Avian leukosis (AL) is caused by avian leukosis virus (ALV) and supports the malignant proliferation in avian species (Payne et al., 1991; Payne and Nair, 2012). ALV is divided into 10 subgroups (A - J), based on the form of the virus neutralization reaction, host range, envelope glycoprotein types and other standards (Payne and Nair, 2012). A and B subgroups are common exogenous viruses that infect the layers by causing lymphoid leukemia (Tomášek et al., 2005). Subgroup C and D are rarely reported exogenous viruses (Sandelin and Estola, 1974); however, subtype E is the lowest pathogenic or non-pathogenic of endogenous viruses (Smith, 1987). Moreover, Avian leukosis virus subgroup A (ALV-A) is the leading cause of benign and malignant neoplasms, neoplastic and reproductive disorders in poultry (Davidson, 2007).

Economic losses caused by avian leukosis mainly have various aspects; i.e. tumors generally lead to the death of chickens and also enormous economic losses in terms of morbidity (Payne et al., 1991; Liao et al., 2014). ALV produce tumor syndrome, immunosuppression, retarded growth, less egg weight, decreased fertilization, decrease in egg production and hatching rate (Guo et al., 2014). The objectives of this survey was to evaluate the prevalence of the ALV-A in chickens kept under traditional free-ranging system and to determine the magnitude of ALV-A by providing reference for comprehensive prevention and control of Avian leukosis disease in Anhui Province, China.



Serum and tissue samples preparation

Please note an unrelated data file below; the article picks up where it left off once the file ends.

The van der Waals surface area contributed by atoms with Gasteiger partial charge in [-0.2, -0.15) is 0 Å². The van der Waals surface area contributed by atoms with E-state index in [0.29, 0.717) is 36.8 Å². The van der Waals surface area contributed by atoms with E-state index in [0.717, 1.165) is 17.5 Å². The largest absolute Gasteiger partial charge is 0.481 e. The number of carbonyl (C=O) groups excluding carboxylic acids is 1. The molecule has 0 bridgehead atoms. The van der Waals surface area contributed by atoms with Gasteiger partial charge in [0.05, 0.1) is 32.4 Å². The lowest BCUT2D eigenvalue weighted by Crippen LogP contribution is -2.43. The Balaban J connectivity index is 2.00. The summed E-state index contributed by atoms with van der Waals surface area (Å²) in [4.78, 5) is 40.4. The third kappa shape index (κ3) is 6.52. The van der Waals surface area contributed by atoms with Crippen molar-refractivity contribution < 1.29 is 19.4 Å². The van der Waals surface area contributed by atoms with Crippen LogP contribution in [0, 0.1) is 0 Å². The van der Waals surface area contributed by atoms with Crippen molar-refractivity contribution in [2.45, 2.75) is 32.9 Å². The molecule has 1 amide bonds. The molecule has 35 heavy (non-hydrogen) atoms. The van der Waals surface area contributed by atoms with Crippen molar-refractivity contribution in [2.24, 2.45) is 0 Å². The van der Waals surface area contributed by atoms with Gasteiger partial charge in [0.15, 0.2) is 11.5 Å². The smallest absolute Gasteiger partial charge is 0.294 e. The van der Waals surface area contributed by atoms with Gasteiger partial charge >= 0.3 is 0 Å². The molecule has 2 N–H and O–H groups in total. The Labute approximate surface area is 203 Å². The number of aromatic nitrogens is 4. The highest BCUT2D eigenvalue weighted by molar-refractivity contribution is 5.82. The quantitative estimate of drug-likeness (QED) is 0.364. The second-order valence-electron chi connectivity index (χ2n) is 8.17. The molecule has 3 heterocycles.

A total of 732 blood samples were collected from different slaughterhouses of five cities (Huaibei, Suzhou, Bozhou, Bengbu and Fuyang) of Anhui province in 2015 and 2016 (Fig. 1). After collection, the serum was separated from each sample via centrifuge at 3000×g for 20 min and stored at -20°C, until subsequent use and further analysis.

Determination of antibodies against ALV-A by ELISA

The serum samples were used to determine the seroprevalence of ALV-A by using a commercially available ELISA kit (Bio-Swamp, Wuhan, China), according to the manufacturer’s instructions. The CUT OFF value was calculated based on the optical density (OD) values according to the following formula: CUT OFF= the average OD 450 of negative controls + 0.15. To ensure validity, the average OD 450 of negative controls was ≤0.10; and the average OD 450 value of positive was ≥ 1.00. The results were interpreted as negative if the OD 450 value of sample was < CUT OFF and considered positive if the OD 450 value of sample was ≥ CUT OFF.